About a week ago, I began having trouble viewing PHP files on my PC– not with editing or parsing them, but simply with viewing web site files on my server that contained any PHP code. Since this was a sudden problem, and because I had always been able to view PHP files in my browser before, I foolishly assumed that the errors coincided with the installation of a web development appplication (Macromedia/Adobe Dreamweaver) and were related to system file type associations. Boy, was I wrong!
As it turns out, the errors also coincided with another event, though not a local one: I had also updated my FreeBSD server from version 5.4 to 6.1 on the same day as the Dreamweaver installation. Apparently, the FreeBSD upgrade didn’t conclude as flawlessly as I had hoped, although I had no idea that anything had gone wrong. A few checks into the system (including a simple php -v command) revealed that three of the PHP modules for Apache (namely ImageMagick, GD, and PDF) were no longer functioning properly. I wonder whether anything else got screwed up…
In order to repair the PHP errors, and get the support on my web server for PHP code back up and running, I had to deinstall and reinstall PHP and its related extensions. The steps:
php -v # tests the current PHP installation (mine displayed module errors)
cd /usr/ports/lang/php5-extensions # the install directory for PHP extensions/modules
make deinstall clean # deinstalls the extensions (and the flotsam)
cd ../php5 # the install directory for PHP
make deinstall clean # deinstalls PHP
make config # PHP configuration; be sure to select the APACHE option to build the Apache module here
make install clean # installs PHP using your selected configuration options
cd ../php5-extensions # back to the extensions directory
make install clean # installs the extensions; again, you could (and probably should) do a make config first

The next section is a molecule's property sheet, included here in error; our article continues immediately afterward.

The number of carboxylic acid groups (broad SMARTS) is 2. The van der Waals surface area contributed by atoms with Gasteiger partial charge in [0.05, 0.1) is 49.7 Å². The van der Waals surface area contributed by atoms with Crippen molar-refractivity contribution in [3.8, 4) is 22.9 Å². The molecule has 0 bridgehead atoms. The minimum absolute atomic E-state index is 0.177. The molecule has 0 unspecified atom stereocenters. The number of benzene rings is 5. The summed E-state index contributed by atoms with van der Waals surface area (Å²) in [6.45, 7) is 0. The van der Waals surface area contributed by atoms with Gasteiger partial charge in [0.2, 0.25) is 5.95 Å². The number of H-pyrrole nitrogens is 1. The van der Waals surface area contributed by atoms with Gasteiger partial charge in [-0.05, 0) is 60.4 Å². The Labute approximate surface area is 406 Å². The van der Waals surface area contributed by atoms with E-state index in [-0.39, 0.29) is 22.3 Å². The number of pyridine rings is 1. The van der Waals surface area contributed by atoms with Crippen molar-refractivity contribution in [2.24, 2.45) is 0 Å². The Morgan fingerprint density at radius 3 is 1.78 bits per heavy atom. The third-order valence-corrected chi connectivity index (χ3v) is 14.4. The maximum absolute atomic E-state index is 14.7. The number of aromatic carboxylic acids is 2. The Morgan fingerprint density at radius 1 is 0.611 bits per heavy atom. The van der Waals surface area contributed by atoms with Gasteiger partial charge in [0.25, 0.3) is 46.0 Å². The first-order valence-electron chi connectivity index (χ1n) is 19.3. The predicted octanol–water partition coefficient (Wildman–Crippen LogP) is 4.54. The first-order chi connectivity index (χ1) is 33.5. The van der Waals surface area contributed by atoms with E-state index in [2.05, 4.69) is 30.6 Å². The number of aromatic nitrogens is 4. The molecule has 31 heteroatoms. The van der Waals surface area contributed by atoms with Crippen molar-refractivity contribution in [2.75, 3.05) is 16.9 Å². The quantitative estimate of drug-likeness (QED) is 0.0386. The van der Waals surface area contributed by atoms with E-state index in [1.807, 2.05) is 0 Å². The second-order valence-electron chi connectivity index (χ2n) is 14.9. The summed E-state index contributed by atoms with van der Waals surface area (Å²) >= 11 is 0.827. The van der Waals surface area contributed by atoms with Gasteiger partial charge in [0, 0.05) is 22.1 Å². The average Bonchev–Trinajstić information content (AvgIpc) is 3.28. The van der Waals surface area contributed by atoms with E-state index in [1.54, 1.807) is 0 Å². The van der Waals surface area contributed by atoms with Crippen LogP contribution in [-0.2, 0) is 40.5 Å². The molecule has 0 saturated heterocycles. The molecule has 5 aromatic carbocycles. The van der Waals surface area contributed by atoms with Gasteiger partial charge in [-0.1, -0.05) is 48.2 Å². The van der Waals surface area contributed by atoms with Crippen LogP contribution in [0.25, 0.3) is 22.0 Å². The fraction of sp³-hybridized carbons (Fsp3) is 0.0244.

Since this was a reinstall for me, and not an initial installation of PHP, I didn’t need to perform any additional configuration. But I did check my Apache configuration file (/usr/local/etc/apache2/httpd.conf) just to ensure it still contained the following lines, which load the PHP modules necessary to process both .PHP and .PHPS files, in the LoadModule section:
AddType application/x- httpd-php . php
AddType application/x- httpd-php-source . phps
LoadModule php5 libexec/libphp5.so
I then restarted my Apache web server:
Afterward, a final php -v command gave positive feedback. And back on my PC, I was once again able to view those PHP files on my server.
Since the errors originated from a few of the PHP library modules, and not from PHP itself, this could probably have been accomplished by deleting the offending library modules, and then deinstalling and reinstalling the extensions port, which would rebuild the missing library modules during installation.
If one or more library modules still turn up corrupt, you may have to deinstall the php5-extensions port, delete the offending modules from the PHP library (in the directory /usr/local/lib/php/[PHP_build_date]), deinstall and reinstall the module to rebuild the library, and finally, reinstall the php5-extensions package.